Corps Eyeing Sugar Cane Fields For Mitigation Project

RACELAND, LA (AP) — Hundreds of acres of sugarcane field and swamp just outside of Raceland could be turned into wetlands to compensate for levees and drainage work to protect areas surrounding New Orleans from hurricanes.

         The Courier ‘s Jacob Batte reports the new mitigation proposal from the Army Corps of Engineers would construct 330 acres of swampland and another 130 acres of wetlands over existing sugarcane fields and swamps.

         "I'm unhappy to say the least," said Lafourche Administrator Archie Chaisson. "I thought we had moved past that whole issue and to see them propose is frustrating."

         Following hurricanes Katrina and Rita in 2005, the Army Corps of Engineers developed the West Bank and Vicinity 100-year Hurricane and Storm Damage Risk Reduction System.

         Federal laws require the agency to replace any damaged wetlands with land elsewhere.

         Sugar-cane fields and swampland will be reflooded and turned into wetlands as part of what the Corps describes as "mitigation" work.

         A letter announcing public comment on the new proposal was issued Oct. 15, ending more than years' worth of silence from Corps on the controversial project. In the spring of 2014, they held a public hearing on work that would have affected approximately 60 Raceland homes. Residents came out in droves to decry the proposal and it even drew the ire of some of the state's congressional delegation.

         Officials say they've had few if any talks with the Corps since the hearing and, Chaisson said, the feeling was that they had moved on because of the public's overwhelming response against.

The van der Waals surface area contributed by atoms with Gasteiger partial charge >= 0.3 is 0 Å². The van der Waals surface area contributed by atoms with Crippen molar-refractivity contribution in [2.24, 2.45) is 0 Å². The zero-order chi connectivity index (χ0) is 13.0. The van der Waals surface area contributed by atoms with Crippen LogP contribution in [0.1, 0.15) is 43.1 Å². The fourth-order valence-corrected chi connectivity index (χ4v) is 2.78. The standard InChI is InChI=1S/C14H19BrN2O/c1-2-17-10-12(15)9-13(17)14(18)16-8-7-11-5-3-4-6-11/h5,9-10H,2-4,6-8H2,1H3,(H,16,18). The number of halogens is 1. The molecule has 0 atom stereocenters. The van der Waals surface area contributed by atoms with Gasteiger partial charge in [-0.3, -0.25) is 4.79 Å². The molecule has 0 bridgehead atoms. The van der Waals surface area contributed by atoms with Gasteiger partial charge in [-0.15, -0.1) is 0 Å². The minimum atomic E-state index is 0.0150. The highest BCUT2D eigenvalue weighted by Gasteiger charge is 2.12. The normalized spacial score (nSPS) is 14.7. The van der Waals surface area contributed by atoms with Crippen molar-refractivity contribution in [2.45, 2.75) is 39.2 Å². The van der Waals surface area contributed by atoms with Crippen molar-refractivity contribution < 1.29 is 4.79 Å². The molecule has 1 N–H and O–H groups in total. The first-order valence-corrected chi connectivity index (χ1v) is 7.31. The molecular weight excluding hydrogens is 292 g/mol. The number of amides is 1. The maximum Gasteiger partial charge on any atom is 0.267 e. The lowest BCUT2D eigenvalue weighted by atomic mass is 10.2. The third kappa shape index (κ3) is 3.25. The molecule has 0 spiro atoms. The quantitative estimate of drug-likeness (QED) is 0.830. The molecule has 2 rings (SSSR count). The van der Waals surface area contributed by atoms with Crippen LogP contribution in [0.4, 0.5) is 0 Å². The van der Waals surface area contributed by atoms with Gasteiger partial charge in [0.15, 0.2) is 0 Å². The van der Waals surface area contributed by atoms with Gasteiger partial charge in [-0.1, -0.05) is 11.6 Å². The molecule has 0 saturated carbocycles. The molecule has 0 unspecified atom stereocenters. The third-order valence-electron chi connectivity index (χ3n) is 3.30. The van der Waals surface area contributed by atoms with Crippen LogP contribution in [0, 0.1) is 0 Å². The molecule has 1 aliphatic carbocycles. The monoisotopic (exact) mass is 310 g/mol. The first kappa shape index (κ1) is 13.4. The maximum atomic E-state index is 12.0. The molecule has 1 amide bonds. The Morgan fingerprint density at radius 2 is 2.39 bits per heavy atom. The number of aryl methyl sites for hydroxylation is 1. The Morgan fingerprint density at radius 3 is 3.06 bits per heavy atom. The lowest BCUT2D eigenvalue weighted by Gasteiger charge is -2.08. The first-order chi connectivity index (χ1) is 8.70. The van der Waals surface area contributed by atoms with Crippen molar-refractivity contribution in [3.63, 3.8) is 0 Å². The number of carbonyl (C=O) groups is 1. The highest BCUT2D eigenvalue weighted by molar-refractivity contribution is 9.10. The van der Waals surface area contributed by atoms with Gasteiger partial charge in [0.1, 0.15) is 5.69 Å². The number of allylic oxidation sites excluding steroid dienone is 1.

"Apparently that didn't happen," Chaisson said.

         This proposal is a watered down version of that one and while it affects properties, none where people are living. It does, however, target sugarcane fields.

         "You're talking about a tax base loss to the sugar mills and the farmer who loses the property and the supplier who loses that chemical and fuel," Chaisson said. "It's going to have an affect us."

         The land is being targeted to offset the environmental damage caused by building and upgrading levees and floodwalls on the West Bank of New Orleans.

         But the proposal leaves open the possibility for the Corps to mitigate more land. "If the Hwy. 307 site is unable to produce sufficient credits to meet the entire swamp, the purchase of mitigation bank credits for the outstanding balance would occur," they wrote, meaning they could re-evaluate the Lake Bouef properties left off in the second proposal.

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